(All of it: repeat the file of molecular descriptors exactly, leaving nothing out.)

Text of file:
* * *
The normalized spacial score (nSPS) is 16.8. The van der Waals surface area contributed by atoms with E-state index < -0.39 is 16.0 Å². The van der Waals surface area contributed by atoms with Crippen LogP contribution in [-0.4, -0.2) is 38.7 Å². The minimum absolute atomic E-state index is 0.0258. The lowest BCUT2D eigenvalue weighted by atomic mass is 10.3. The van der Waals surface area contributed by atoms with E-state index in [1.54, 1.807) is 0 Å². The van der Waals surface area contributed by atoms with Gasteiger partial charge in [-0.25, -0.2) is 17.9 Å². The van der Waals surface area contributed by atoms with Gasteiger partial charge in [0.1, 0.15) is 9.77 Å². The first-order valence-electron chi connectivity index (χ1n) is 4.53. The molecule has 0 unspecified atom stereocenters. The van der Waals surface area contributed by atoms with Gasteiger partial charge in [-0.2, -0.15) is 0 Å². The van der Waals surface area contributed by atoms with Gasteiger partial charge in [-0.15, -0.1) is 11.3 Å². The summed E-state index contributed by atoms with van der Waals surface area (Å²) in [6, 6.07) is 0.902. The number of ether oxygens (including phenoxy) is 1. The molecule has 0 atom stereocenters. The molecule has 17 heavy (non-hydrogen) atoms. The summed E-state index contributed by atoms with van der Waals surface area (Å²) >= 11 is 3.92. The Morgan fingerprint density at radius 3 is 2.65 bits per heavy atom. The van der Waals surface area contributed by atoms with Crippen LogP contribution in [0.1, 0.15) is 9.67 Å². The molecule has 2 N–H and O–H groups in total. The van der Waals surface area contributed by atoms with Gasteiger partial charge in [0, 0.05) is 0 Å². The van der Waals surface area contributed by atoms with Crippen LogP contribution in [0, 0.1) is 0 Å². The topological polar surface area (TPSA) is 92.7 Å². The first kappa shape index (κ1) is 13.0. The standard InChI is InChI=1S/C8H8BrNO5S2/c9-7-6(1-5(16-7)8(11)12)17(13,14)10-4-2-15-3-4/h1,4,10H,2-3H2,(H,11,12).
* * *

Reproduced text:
The normalized spacial score (nSPS) is 16.8. The van der Waals surface area contributed by atoms with E-state index < -0.39 is 16.0 Å². The van der Waals surface area contributed by atoms with Crippen LogP contribution in [-0.4, -0.2) is 38.7 Å². The minimum absolute atomic E-state index is 0.0258. The lowest BCUT2D eigenvalue weighted by atomic mass is 10.3. The van der Waals surface area contributed by atoms with E-state index in [1.54, 1.807) is 0 Å². The van der Waals surface area contributed by atoms with Gasteiger partial charge in [-0.25, -0.2) is 17.9 Å². The van der Waals surface area contributed by atoms with Gasteiger partial charge in [0.1, 0.15) is 9.77 Å². The first-order valence-electron chi connectivity index (χ1n) is 4.53. The molecule has 0 unspecified atom stereocenters. The van der Waals surface area contributed by atoms with Gasteiger partial charge in [-0.2, -0.15) is 0 Å². The van der Waals surface area contributed by atoms with Gasteiger partial charge in [-0.15, -0.1) is 11.3 Å². The summed E-state index contributed by atoms with van der Waals surface area (Å²) in [6, 6.07) is 0.902. The number of ether oxygens (including phenoxy) is 1. The molecule has 0 atom stereocenters. The molecule has 17 heavy (non-hydrogen) atoms. The summed E-state index contributed by atoms with van der Waals surface area (Å²) >= 11 is 3.92. The Morgan fingerprint density at radius 3 is 2.65 bits per heavy atom. The van der Waals surface area contributed by atoms with Crippen LogP contribution in [0.1, 0.15) is 9.67 Å². The molecule has 2 N–H and O–H groups in total. The van der Waals surface area contributed by atoms with Gasteiger partial charge in [0, 0.05) is 0 Å². The van der Waals surface area contributed by atoms with Crippen LogP contribution in [0, 0.1) is 0 Å². The topological polar surface area (TPSA) is 92.7 Å². The first kappa shape index (κ1) is 13.0. The standard InChI is InChI=1S/C8H8BrNO5S2/c9-7-6(1-5(16-7)8(11)12)17(13,14)10-4-2-15-3-4/h1,4,10H,2-3H2,(H,11,12).